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Post-Bankruptcy Tax Tips to Prepare You for the New Year

At The Law Offices of Paul Y. Lee, can offer our clients guidance about the procedure leading up to bankruptcy and afterwards after many years of working on California bankruptcy cases. Today, we’ve gathered a list of pointers to guarantee you’re filing your taxes appropriately after declaring bankruptcy. If you have questions, or want a free bankruptcy consultation, contact us at 951-755-1000.

Prepare and submit your tax returns

Too often, debtors fail to file taxes because they know they will be unable to pay the taxes they owe. This thinking is understandable, but it actually works against you. You should file your taxes even if you are unable to send a cheque to pay them. Why? Because filing your return starts a number of clocks ticking in your favor.

You have three years from the time you file your taxes until the time you discharge them. The statute of limitations for tax collection is ten years. The sooner you file, the sooner these changes will be implemented. The worst-case scenario is that the IRS files your return for you; avoid this by filing your taxes yourself.

Taxes are not due on debts that have been discharged

If you filed for bankruptcy, you are likely to have debts that have been discharged. This has no tax implications. The IRS code is very clear about how debts forgiven in bankruptcy are excluded from taxable income. It’s worth noting that the creditor who canceled the debt may still send you a 1099. That is their responsibility, but you must maintain that your debt is exempt from bankruptcy.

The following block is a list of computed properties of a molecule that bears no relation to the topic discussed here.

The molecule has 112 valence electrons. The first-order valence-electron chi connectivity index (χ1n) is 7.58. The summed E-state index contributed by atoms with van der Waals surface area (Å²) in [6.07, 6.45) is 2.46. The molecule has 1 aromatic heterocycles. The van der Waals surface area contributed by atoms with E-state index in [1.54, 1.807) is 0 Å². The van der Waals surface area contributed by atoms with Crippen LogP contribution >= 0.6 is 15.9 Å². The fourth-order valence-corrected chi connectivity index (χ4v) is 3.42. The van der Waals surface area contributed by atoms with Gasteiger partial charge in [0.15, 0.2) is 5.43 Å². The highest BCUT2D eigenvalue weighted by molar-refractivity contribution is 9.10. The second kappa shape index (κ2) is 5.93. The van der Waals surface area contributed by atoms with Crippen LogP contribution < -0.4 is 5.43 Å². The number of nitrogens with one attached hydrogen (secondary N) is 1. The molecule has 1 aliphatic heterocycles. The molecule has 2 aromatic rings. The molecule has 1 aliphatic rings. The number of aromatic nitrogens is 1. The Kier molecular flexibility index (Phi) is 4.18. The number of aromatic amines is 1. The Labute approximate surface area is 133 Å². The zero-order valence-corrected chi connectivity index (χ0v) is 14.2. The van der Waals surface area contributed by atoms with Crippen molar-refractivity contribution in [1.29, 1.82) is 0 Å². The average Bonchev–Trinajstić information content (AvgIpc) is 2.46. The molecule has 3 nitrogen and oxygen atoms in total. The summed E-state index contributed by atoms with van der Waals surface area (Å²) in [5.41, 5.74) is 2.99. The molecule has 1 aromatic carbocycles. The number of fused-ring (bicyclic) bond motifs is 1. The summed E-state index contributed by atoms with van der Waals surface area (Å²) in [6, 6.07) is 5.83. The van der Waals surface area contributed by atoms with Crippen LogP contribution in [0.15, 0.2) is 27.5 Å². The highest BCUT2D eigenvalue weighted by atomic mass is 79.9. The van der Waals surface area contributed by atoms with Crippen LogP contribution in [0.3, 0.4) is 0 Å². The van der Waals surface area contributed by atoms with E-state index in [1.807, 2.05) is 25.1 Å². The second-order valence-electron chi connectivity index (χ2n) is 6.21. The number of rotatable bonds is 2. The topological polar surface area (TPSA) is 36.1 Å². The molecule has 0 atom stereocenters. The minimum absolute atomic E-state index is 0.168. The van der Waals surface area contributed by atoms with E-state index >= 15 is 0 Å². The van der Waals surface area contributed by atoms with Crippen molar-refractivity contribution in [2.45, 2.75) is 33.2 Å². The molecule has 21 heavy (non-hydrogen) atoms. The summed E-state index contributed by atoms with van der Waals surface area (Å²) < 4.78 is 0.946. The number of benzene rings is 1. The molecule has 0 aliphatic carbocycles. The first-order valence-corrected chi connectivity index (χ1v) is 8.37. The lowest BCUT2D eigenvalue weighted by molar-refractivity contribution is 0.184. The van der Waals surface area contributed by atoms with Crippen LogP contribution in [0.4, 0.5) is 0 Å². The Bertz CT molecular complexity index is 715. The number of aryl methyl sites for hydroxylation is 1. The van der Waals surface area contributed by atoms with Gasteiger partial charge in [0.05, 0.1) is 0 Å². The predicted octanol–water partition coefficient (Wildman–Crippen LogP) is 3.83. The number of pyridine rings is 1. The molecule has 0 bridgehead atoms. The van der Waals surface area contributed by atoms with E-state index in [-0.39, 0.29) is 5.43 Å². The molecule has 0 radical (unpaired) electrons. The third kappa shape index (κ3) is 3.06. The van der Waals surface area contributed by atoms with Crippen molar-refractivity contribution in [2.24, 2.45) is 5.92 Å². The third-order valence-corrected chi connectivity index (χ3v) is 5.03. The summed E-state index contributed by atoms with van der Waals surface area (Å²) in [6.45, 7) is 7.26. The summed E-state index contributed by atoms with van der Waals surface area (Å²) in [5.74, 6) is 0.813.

Make a claim for any Chapter 13 payments you made

You can claim those payments as deductions if you made Chapter 13 payments last year to catch up on outstanding payments for real property loans. Do not think that because the trustee is the one who writes the cheque, you are not entitled to a mortgage interest deduction. To figure out how much you can deduct, you’ll need the trustee’s disbursement records for your specific case.

If you end up owing money in taxes, you must make a change

If you submit a tax return and owe money, you’ll need to adjust your withholding. The concept is that your company withholds a certain amount of money from your paycheck to avoid you from owing money at the end of the year. If you receive a large refund, you may want to make adjustments to ensure that you have access to the funds throughout the year.

For a free bankruptcy consultation, call us today

Those who have already filed for bankruptcy should follow the aforementioned tax advice. If you haven’t filed yet but are thinking about it, call The Law Offices of Paul Y. Lee now at 951-755-1000 to for a free bankruptcy consultation. We’ll examine your finances and provide you with an objective appraisal of your best options.